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Ligand Screen for Orphan Receptors in Marine Animals
Mark E. Hahn and Sibel I. Karchner, Woods Hole Oceanographic Institution
The oceans are a sink for many types of chemical pollutants, including numerous highly toxic compounds such as polynuclear aromatic hydrocarbons (PAH), halogenated aromatic hydrocarbons (HAH), and planar HAH (PHAH). These chemicals are found at high concentrations in sediments at many coastal sites, and can accumulate to extremely high levels in marine animals inhabiting those sites. The toxicity of many such pollutants occurs wholly or in part through interference with receptor-dependent signaling pathways. While much is known about such receptors in vertebrate animals, knowledge of toxicologically relevant receptors in invertebrates is extremely limited. Investigators will establish an assay that can be used to characterize the ligand (or chemical)-binding specificity of receptors in invertebrates and early vertebrates. The assay will be established initially using the aryl hydrocarbon receptor (AHR). A screening assay for receptor ligands would serve two functions: to identify toxicologically important ligands among known environmental contaminants, and to identify novel receptor-active compounds, including those of natural origin, in sediments and other environmental matrices. Identifying compounds that act as receptor ligands is important for understanding the impact of organic contaminants on marine invertebrates. Accurate ecological risk assessment for contaminated marine sites depends on the selection of appropriate “sentinel” species that are most at risk. While data from toxicity testing in selected species can provide some guidance for the choice of target species, the most accurate risk assessments will require a fundamental understanding of molecular mechanisms in various taxa, allowing prediction of the most sensitive species at contaminated sites. This project will contribute to such an understanding. (R/P-66)

Contaminants and Aquatic Animals: A Biomarker to Assess Species Differences in Susceptibility to Dioxin-like Chemicals
Mark E. Hahn, Woods Hole Oceanographic Institution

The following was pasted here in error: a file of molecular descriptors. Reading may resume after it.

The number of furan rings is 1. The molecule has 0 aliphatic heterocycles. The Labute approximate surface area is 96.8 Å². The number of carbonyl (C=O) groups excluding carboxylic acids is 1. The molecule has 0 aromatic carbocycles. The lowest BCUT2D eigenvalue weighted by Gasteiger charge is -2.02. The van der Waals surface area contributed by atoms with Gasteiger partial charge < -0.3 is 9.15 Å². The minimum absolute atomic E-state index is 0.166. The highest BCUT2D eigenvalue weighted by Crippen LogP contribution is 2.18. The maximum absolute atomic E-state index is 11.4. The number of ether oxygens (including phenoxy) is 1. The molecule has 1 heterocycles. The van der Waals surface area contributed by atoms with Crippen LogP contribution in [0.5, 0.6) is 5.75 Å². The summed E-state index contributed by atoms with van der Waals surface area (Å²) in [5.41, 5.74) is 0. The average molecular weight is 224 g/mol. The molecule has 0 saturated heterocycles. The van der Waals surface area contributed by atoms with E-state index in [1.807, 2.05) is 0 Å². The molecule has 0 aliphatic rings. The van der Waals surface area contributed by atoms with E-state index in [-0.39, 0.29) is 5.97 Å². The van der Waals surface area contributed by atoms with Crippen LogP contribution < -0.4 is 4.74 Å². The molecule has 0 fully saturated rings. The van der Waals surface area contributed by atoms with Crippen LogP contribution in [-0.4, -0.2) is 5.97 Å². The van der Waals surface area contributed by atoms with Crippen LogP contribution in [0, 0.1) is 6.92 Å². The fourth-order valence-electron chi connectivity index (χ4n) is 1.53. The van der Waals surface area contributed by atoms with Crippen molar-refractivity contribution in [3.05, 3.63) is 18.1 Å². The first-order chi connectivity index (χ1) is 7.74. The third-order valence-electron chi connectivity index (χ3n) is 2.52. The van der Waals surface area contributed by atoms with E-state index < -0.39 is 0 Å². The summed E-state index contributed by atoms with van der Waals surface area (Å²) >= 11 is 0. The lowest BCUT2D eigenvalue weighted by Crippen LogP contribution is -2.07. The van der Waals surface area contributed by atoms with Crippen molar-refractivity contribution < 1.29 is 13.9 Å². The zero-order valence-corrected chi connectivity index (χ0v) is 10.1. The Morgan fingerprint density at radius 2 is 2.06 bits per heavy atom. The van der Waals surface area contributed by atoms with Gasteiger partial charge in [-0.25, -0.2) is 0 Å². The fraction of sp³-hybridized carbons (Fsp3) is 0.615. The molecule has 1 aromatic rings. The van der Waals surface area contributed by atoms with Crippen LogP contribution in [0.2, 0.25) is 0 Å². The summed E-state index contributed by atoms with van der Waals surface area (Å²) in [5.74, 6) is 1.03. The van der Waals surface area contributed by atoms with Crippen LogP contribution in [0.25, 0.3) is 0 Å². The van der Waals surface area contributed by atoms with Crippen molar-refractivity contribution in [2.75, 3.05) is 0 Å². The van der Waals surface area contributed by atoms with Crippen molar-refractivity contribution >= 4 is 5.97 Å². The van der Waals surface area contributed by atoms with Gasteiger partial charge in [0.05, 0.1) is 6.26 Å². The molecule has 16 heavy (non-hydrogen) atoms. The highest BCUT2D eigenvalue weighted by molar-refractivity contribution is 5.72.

Planar halogenated aromatic hydrocarbons (PHAHs) are widespread contaminants of the marine environment. This group of chemicals, which includes chlorinated dioxins, certain chlorinated biphenyls, and certain other halogenated compounds, is highly toxic to most vertebrate animals. Certain marine mammals contain some of the highest levels of PHAHs reported in any wildlife species, but the magnitude of that risk is controversial because there is little information on the sensitivity of these animals to PHAH. Despite numerous studies about PHAH accumulation in marine mammals and circumstantial evidence for adverse effects of contaminants, a cause-and-effect relationship between PHAH contamination and reproductive abnormalities or other effects in most marine mammals remains speculative. PHAHs are thought to produce toxicity through changes in the expression of genes involved in the control of cell growth and differentiation. These changes are initiated by the binding to the aryl hydrocarbon receptor (AHR), a ligand-dependent transcription factor. Researchers will investigate the mechanistic basis for PHAH toxicity in three species of marine mammals that either are known to accumulate high levels of PHAHs or are highly sensitive to the toxic effects of these compounds: harbor seals, mink, and polar bears. To do this, they will clone and characterize the AHR, an intracellular protein that is responsible for dioxin effects. These will test the hypothesis that the characteristics or expression of the AHR can be used as a biomarker of susceptibility to dioxin toxicity in marine mammals. This research builds on the investigator’s previous Sea Grant work on the comparative biochemistry and molecular biology of the AHR in marine species including beluga whales by expanding this work to other groups of marine mammals for which effects of contaminants are better known. The work in marine mammals will complement another study to examine the AHR in several species of birds and past work in fish to allow a broader comparative perspective concerning the characteristics of the AHR and its role in determining PHAH sensitivity. (R/P-67)